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Sunday, December 03, 2023

Greek life can offer a home away from home

For freshmen separated from high school pals and living away from home for the first time, it's hard to turn down the chance to make about 100 or so friends almost instantly.

That's one of the reasons more than 5,000 UF students are members of one of UF's social sororities or fraternities, according to the Office of Sorority and Fraternity Affairs.

Options include 16 Panhellenic Council sororities, 25 Interfraternity Council fraternities, nine traditionally black National Pan-Hellenic sororities and 10 Multicultural Greek Council chapters.

Maryam Laguna, president of UF's Multicultural Greek Council, said Greek organizations provide students who aredaunted by their choices of clubs with a way of finding a group of students with similar interests to their own.

"It makes our big campus a little smaller," Laguna said.

Craig Thompson, president of UF's Interfraternity Council, said the Greek lifestyle encourages students to take advantage of their college years.

The council governs 25 of UF's fraternities.

Thompson said networking with alumni often gives students in Greek organizations an upper hand for careers after graduation.

"It's a common bond you have with hundreds of thousands of people around the country," he said.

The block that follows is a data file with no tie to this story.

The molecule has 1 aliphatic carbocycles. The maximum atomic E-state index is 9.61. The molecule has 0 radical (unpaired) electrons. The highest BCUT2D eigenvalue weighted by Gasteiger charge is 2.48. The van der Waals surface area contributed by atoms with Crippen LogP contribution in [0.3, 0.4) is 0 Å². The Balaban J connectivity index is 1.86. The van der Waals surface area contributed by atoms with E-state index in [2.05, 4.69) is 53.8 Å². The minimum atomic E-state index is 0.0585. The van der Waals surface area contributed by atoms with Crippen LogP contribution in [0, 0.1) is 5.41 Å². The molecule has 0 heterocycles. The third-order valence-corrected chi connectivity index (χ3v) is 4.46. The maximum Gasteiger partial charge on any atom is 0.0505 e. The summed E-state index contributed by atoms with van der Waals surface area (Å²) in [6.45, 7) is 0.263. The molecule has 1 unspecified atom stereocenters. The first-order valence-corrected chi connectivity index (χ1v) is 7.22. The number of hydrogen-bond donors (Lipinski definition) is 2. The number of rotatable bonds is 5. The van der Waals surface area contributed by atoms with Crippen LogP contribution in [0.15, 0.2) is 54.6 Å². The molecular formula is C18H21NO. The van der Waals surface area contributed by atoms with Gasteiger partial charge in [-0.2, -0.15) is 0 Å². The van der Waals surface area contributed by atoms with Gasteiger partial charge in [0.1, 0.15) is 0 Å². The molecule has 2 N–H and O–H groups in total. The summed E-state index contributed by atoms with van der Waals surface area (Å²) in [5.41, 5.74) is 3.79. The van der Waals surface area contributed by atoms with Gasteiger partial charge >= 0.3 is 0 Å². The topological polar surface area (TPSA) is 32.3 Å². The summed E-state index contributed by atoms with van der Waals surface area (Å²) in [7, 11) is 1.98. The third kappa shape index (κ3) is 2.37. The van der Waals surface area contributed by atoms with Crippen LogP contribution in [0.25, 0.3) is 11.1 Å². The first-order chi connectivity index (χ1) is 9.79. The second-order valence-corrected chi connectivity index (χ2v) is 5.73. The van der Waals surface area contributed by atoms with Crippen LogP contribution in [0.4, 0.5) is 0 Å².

Many members of fraternities and sororities are involved with prominent organizations such as Florida Blue Key, Florida Cicerones and Student Government.

In fact, most SG leaders are members of sororities or fraternities, including Student Body President Kevin Reilly (Theta Chi Fraternity), Student Body Vice President Yooni Yi (Kappa Alpha Theta Sorority) and Student Body Treasurer Paul Drayton (Kappa Alpha Psi Fraternity).

Jessica Layne, president of the Panhellenic Council, said the mutual selection process of Panhellenic sorority recruitment ensures that students will find the group that fits them best.

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During recruitment week, potential new members visit each chapter and select which ones they like, while chapter leaders select the students they feel would best fit in their group.

"You'll have a close-knit group of friends that will be there for you," Layne said. "It's like having a home away from home."

Between socials with fellow chapters and philanthropies, there's rarely a dull moment.

In fact, according to the Office of Sorority and Fraternity Affairs Web site, these organizations are huge time commitments -- ones that are equivalent to taking a three-credit class.

Members often must complete required activities, such as risk management courses and weekly chapter meetings.

The cost of membership can also burn a considerable hole in students' wallets.

The average price for room and board at a Panhellenic sorority is $2,481 each semester, and the average price for room and board for an IFC fraternity is $1,655 a semester, according to the Office of Sorority and Fraternity Affairs Web site.

For more information on joining a sorority or fraternity, visit the Office of Sorority and Fraternity Affairs' Web site at

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